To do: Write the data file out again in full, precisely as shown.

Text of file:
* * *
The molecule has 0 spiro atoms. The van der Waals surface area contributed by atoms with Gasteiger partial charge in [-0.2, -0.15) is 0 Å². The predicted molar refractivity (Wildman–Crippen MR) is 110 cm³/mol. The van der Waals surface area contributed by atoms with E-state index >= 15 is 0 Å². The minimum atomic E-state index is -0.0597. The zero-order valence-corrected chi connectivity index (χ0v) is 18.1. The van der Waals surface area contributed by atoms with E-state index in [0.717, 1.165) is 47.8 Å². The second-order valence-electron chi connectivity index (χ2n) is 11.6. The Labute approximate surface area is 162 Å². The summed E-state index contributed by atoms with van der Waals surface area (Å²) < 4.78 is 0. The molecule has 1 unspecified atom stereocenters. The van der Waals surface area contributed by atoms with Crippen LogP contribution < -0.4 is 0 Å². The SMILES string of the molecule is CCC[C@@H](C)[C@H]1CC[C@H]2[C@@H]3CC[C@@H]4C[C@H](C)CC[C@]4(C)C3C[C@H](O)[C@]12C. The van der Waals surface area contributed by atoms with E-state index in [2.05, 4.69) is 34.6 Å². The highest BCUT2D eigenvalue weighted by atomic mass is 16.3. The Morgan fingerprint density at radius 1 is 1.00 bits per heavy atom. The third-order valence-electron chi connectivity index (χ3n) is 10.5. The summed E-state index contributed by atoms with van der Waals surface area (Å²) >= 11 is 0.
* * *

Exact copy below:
The molecule has 0 spiro atoms. The van der Waals surface area contributed by atoms with Gasteiger partial charge in [-0.2, -0.15) is 0 Å². The predicted molar refractivity (Wildman–Crippen MR) is 110 cm³/mol. The van der Waals surface area contributed by atoms with E-state index >= 15 is 0 Å². The minimum atomic E-state index is -0.0597. The zero-order valence-corrected chi connectivity index (χ0v) is 18.1. The van der Waals surface area contributed by atoms with E-state index in [0.717, 1.165) is 47.8 Å². The second-order valence-electron chi connectivity index (χ2n) is 11.6. The Labute approximate surface area is 162 Å². The summed E-state index contributed by atoms with van der Waals surface area (Å²) < 4.78 is 0. The molecule has 1 unspecified atom stereocenters. The van der Waals surface area contributed by atoms with Crippen LogP contribution < -0.4 is 0 Å². The SMILES string of the molecule is CCC[C@@H](C)[C@H]1CC[C@H]2[C@@H]3CC[C@@H]4C[C@H](C)CC[C@]4(C)C3C[C@H](O)[C@]12C. The van der Waals surface area contributed by atoms with E-state index in [2.05, 4.69) is 34.6 Å². The highest BCUT2D eigenvalue weighted by atomic mass is 16.3. The Morgan fingerprint density at radius 1 is 1.00 bits per heavy atom. The third-order valence-electron chi connectivity index (χ3n) is 10.5. The summed E-state index contributed by atoms with van der Waals surface area (Å²) >= 11 is 0.